Vienna's 'soft' migration to open source on the desktop is proving more popular with users than expected, according to Erwin Gillich, the head of IT at Vienna's municipal authority.
Users at the city administration have been offered the option of switching from Microsoft Office 2000 to the open source productivity application OpenOffice.org, and from Microsoft Windows 2000 to Linux. Departments are being offered an annual discount of €62 (£42) per desktop if they migrate to OpenOffice.org on Windows and an additional discount of €31 per desktop if they also migrate to Linux.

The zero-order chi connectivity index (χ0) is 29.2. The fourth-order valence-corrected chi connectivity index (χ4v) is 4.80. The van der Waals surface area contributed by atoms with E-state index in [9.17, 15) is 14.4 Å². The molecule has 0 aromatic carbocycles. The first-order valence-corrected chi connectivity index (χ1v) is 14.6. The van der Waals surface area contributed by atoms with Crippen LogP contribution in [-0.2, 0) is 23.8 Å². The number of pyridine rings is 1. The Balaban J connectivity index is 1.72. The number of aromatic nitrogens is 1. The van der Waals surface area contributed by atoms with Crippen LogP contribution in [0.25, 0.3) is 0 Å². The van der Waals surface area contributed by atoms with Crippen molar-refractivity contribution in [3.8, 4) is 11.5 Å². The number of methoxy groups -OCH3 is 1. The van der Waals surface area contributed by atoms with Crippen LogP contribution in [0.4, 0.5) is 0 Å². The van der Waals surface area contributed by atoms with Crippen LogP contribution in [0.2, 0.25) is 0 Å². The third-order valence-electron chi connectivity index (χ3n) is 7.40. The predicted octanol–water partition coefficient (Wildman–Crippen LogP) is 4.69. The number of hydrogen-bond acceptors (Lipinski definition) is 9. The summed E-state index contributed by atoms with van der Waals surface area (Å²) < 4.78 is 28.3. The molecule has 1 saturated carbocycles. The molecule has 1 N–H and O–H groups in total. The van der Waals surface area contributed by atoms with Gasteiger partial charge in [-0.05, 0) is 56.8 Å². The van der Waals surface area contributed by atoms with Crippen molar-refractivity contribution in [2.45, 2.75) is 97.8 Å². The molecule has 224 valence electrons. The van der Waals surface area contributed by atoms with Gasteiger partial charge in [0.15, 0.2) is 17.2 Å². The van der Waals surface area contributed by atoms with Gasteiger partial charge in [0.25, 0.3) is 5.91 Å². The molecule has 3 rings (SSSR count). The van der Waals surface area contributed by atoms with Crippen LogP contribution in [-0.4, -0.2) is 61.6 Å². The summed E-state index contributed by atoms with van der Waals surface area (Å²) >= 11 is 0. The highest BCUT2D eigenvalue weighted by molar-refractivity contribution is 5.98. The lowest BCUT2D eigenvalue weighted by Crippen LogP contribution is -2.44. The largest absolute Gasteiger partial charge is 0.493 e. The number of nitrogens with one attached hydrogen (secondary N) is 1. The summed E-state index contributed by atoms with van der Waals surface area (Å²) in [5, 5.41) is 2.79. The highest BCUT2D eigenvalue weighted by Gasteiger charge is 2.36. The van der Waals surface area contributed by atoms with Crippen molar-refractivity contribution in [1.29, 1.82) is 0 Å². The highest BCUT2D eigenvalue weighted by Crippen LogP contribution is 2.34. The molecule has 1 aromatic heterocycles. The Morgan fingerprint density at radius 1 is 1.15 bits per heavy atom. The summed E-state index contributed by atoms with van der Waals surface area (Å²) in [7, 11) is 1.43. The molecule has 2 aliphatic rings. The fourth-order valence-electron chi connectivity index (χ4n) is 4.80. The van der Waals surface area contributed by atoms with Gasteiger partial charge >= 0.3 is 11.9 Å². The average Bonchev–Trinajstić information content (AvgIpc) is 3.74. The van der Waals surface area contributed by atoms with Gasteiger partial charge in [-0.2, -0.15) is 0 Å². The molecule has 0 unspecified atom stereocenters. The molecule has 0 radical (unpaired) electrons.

Gillich told ZDNet UK that his team has already installed OpenOffice.org on 2,500 desktops since it started offering the product to users in September.
"It is more than I expected, but they haven't yet migrated fully — most of them are using it in parallel to Microsoft Office. It will take some time before they give back their Microsoft licences and start saving €62," said Gillich.
Linux has been implemented on fewer desktops, with only 200 installations so far. Gillich said the main reason for this trend is that users find it more difficult to learn to use Linux.
Of its 16,000 desktop PCs, Vienna has identified 7,500 that could be migrated to OpenOffice.org, of which 4,800 could also potentially move to Linux.
To read more about this migration, click here.
ZDNet UK recently completed a study looking at open source in governments across the worldwide, which includes information on the use of open source by the German public sector and potential reasons for its enthusiasm for non-proprietary software.